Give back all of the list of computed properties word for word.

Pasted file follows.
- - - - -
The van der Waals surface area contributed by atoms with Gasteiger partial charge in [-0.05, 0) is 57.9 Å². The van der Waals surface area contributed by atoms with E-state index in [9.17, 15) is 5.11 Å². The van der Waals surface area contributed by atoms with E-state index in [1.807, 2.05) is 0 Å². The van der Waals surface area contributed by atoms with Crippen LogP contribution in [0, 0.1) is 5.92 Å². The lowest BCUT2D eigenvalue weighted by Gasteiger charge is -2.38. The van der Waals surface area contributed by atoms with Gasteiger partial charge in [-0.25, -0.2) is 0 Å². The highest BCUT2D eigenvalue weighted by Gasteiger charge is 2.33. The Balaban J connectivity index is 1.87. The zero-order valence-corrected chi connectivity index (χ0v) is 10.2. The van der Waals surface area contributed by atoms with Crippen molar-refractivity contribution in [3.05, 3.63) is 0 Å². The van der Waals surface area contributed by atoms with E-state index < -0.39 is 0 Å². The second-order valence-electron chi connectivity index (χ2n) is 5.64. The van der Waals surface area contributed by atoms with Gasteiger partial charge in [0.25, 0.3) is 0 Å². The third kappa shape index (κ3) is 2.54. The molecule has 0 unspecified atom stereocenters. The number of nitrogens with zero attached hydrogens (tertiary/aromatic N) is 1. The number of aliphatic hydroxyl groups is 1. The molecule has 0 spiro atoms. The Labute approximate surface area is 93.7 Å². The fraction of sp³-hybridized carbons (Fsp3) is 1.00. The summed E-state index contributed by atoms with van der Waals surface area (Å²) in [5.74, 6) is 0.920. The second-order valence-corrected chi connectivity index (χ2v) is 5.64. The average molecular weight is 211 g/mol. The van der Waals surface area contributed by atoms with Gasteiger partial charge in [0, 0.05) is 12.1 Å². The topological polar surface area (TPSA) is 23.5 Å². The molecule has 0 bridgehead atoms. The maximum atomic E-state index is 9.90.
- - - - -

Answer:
The van der Waals surface area contributed by atoms with Gasteiger partial charge in [-0.05, 0) is 57.9 Å². The van der Waals surface area contributed by atoms with E-state index in [9.17, 15) is 5.11 Å². The van der Waals surface area contributed by atoms with E-state index in [1.807, 2.05) is 0 Å². The van der Waals surface area contributed by atoms with Crippen LogP contribution in [0, 0.1) is 5.92 Å². The lowest BCUT2D eigenvalue weighted by Gasteiger charge is -2.38. The van der Waals surface area contributed by atoms with Gasteiger partial charge in [-0.25, -0.2) is 0 Å². The highest BCUT2D eigenvalue weighted by Gasteiger charge is 2.33. The Balaban J connectivity index is 1.87. The zero-order valence-corrected chi connectivity index (χ0v) is 10.2. The van der Waals surface area contributed by atoms with Crippen molar-refractivity contribution in [3.05, 3.63) is 0 Å². The van der Waals surface area contributed by atoms with E-state index < -0.39 is 0 Å². The second-order valence-electron chi connectivity index (χ2n) is 5.64. The van der Waals surface area contributed by atoms with Gasteiger partial charge in [0.25, 0.3) is 0 Å². The third kappa shape index (κ3) is 2.54. The molecule has 0 unspecified atom stereocenters. The number of nitrogens with zero attached hydrogens (tertiary/aromatic N) is 1. The number of aliphatic hydroxyl groups is 1. The molecule has 0 spiro atoms. The Labute approximate surface area is 93.7 Å². The fraction of sp³-hybridized carbons (Fsp3) is 1.00. The summed E-state index contributed by atoms with van der Waals surface area (Å²) in [5.74, 6) is 0.920. The second-order valence-corrected chi connectivity index (χ2v) is 5.64. The average molecular weight is 211 g/mol. The van der Waals surface area contributed by atoms with Gasteiger partial charge in [0, 0.05) is 12.1 Å². The topological polar surface area (TPSA) is 23.5 Å². The molecule has 0 bridgehead atoms. The maximum atomic E-state index is 9.90.